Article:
I write.

Does it pay the bills?

No.

Okay, maybe a little.

So write.

But that book I’m working on is too honest. There’s only so much “being honest” people can handle.

That’s what St. Augustine and St. Patrick thought when they wrote their confessions. Actually, no. That’s not what they thought. It was all for Christ.

All. For. Christ.

What was the reading again? Up there, at the top of the post, the part in italics?

Their God is their stomach; their glory is their “shame.” Their minds are occupied with earthly things. But our citizenship is in heaven and from it we also await a savior, the Lord Jesus Christ.

(from Philippians 3)

Okay, Lord. I’m a citizen of heaven. And I’m showing up for duty.

Attention!

 

A Month After The Yad Vashem Museum

High school debate class taught me something, and I have lived long enough to see it play out over and over.

People can argue rationally for or against almost anything. They can make both sides sound good – even if it is completely impossible for both sides to be right.

But there is one thing I didn’t realize when I was sixteen, in debate class, and learning to deliver one point after another with speeds beyond the novice level. In the real world, one’s political slant colors everything. Everything.

Truth gets messy when one picks beliefs based on the planks of the platform of a particular political party.

Credibility, as far as I’m concerned, is lost when one’s beliefs (and points) match up too closely with any political party.

While I was in Israel, I went to the Yad Vashem Museum. We were all reasonably smart people on that trip. A publisher. A journalist. A photojournalist. A freelance writer. A syndicated columnist. And we all believe in higher education. In my own family, my mother has her doctorate. My sister and husband have doctorates. My dad had a Master of Divinity, my brother has an M.B.A., and I have a M.A.

I suppose that is why it horrified me – horrified all of us at the Yad Vashem Museum – that so many of the SS officers responsible for the Holocaust were educated men. Men with doctorate degrees. Men who should have known better.

But one can rationalize anything.

And when politics and power enter into it, the mind has all the motivation it needs to embrace some truly diabolical things.

Nobody is immune. In fact, the more education… the more prestige, and the more prestige… the more power. Power and prestige can become a prison.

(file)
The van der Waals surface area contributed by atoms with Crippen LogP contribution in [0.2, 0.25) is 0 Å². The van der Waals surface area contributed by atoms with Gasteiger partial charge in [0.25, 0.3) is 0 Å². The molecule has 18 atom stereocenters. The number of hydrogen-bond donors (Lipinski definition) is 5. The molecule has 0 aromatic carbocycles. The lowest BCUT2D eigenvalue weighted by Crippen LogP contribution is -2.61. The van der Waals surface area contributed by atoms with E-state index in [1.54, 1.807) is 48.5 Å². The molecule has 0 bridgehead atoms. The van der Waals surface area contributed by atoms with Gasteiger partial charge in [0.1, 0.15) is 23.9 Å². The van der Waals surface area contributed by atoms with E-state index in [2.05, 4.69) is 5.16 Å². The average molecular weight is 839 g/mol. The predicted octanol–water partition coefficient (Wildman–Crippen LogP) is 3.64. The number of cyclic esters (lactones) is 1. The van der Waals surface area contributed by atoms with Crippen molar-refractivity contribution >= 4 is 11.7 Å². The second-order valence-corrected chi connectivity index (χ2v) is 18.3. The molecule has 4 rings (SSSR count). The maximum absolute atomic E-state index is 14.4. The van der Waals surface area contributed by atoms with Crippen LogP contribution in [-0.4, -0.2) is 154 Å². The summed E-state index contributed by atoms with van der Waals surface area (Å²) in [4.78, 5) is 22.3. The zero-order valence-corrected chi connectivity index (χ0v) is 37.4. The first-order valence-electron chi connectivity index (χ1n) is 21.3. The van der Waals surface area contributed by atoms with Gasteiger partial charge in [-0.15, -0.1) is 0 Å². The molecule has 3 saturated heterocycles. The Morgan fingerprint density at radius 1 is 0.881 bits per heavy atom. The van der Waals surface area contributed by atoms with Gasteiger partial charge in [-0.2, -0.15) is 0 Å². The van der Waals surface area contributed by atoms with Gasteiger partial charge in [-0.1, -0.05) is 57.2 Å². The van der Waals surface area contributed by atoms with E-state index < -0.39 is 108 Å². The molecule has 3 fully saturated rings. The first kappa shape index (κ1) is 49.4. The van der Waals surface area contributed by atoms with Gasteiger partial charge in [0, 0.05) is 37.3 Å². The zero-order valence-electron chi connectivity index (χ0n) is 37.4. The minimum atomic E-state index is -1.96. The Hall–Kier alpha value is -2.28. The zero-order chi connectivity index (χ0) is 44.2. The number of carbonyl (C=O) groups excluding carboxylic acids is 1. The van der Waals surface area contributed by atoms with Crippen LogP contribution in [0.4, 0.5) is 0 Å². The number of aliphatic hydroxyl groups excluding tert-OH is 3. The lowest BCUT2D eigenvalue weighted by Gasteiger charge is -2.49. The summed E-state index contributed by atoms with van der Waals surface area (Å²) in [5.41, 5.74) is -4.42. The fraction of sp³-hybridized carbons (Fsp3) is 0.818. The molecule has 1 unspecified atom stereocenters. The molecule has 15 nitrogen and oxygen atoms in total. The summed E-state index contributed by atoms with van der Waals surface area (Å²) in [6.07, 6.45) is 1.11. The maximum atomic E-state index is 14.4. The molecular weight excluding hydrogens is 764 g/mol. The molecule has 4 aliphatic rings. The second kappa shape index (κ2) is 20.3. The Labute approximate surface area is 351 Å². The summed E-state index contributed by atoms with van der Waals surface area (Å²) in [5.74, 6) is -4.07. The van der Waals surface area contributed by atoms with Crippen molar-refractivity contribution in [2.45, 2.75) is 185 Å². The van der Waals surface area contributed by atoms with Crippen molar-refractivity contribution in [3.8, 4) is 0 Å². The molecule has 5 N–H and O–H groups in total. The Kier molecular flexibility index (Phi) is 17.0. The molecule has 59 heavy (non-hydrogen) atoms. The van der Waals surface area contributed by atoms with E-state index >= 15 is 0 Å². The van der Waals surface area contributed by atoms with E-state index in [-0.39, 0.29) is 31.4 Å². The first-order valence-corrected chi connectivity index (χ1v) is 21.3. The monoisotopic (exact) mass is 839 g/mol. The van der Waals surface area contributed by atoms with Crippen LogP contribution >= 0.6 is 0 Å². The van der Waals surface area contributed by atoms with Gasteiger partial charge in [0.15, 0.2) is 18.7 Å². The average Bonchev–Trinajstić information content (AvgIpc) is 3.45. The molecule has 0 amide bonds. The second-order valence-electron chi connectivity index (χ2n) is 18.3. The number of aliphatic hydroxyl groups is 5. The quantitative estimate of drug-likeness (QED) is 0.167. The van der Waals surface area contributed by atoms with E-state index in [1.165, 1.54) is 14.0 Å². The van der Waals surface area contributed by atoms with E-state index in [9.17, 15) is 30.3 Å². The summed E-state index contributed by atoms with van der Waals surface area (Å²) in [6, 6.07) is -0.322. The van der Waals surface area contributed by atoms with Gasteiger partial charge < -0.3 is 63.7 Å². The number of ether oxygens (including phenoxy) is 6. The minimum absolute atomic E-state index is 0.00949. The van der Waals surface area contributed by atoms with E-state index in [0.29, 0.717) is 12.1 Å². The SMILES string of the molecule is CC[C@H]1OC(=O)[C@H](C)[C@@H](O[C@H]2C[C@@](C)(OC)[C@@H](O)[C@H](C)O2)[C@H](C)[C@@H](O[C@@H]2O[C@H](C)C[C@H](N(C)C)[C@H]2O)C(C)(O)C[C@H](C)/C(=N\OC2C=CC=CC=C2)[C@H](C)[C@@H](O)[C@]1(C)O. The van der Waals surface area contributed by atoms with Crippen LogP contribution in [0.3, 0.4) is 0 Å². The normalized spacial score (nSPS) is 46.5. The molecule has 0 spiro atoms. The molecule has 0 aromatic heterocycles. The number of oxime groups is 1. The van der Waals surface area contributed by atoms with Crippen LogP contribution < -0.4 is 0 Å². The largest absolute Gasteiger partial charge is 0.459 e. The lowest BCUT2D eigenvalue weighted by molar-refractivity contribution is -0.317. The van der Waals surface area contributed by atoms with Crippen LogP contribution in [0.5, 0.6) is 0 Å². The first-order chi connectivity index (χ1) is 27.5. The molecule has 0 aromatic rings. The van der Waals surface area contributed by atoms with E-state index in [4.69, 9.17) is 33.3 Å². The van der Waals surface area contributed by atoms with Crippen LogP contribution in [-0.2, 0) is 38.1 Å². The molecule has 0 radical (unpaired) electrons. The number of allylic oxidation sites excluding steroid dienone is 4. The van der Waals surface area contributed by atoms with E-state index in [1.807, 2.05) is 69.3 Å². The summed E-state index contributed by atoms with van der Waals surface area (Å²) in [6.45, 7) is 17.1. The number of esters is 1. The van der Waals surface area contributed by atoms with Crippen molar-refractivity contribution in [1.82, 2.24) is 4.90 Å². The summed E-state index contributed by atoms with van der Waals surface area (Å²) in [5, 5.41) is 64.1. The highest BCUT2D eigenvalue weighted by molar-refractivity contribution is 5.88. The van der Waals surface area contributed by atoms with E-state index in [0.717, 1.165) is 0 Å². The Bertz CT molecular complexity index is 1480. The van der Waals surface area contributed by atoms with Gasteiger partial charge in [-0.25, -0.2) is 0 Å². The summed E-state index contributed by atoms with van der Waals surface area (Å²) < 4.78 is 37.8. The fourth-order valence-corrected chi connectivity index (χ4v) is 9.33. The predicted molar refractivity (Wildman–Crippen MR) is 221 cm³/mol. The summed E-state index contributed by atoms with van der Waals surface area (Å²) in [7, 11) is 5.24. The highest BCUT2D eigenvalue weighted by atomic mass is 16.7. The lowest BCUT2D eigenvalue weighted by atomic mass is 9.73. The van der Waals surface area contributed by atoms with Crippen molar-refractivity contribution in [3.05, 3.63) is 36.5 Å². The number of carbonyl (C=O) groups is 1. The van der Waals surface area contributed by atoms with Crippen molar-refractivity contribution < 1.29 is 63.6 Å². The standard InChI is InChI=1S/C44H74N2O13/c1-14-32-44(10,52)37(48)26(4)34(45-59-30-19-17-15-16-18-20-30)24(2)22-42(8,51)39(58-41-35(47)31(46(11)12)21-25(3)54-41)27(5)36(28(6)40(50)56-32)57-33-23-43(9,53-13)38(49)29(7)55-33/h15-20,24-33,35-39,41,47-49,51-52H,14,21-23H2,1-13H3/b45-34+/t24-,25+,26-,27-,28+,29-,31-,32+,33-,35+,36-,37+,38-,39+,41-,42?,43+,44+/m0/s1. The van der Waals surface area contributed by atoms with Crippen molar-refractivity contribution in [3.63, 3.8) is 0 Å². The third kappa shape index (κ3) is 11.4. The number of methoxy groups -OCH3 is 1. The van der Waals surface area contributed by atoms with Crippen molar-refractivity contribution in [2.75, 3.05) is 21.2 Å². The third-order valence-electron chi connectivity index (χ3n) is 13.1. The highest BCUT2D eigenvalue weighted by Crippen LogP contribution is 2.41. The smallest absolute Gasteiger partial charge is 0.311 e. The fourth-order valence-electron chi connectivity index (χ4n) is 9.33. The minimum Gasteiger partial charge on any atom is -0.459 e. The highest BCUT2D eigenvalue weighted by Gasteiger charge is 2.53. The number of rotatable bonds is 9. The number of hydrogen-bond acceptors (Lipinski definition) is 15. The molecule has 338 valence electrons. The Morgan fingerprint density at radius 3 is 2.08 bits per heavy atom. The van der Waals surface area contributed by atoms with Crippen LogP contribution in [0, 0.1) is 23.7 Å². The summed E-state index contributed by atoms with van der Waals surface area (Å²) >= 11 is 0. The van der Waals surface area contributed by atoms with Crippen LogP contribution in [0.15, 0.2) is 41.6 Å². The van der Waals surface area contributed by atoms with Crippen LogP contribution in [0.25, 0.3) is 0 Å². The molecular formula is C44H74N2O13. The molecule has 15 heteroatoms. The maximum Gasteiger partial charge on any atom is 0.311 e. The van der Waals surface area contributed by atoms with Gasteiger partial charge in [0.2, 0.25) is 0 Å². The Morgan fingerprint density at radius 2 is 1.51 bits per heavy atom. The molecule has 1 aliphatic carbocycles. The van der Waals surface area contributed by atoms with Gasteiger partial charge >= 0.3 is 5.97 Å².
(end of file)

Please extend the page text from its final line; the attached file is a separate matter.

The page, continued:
When the stakes are high, we can talk ourselves into almost anything.

Strip us of the power. Remove the love for the prestige. And we see Auschwitz for what it is.

And abortion, too.

And euthanasia.

And the death penalty.

And a closed hand to the poor.

And a closed door to the immigrant.

We make all things sound rational.

We can make anything seem reasonable.

So we enter the Facebook world and spew words faster than a debater. We cut and paste the best arguments we see out there and imprint them on our minds for future use.

We can defend our position. So bring it on.

Politics is not my compass. Something else guides me. And it helps me to sort through the war of words.

My parents instilled it in me:

Denise, one day, you will stand before Jesus and give an accounting. Yes, one day you will stand where Pontius Pilate stood, only you won’t be asking, “What is truth?” You will be standing before the One who is Truth. And he will be your judge.

A judge who has spent your whole life advocating for the unborn, the aging, the prisoner, the poor, the immigrant. And that is the moment when you will realize if you truly knew him. Or if you only said you knew him.

We all need an informed conscience, but there is a danger in letting our politics inform our conscience.

The Christ who advocates for the unborn, the aging, the prisoner, the poor, the immigrant, and marital love is the one who must inform our conscience.

That Christ.

And his Church – a Church that does not fit well with any particular political party. Thanks be to God!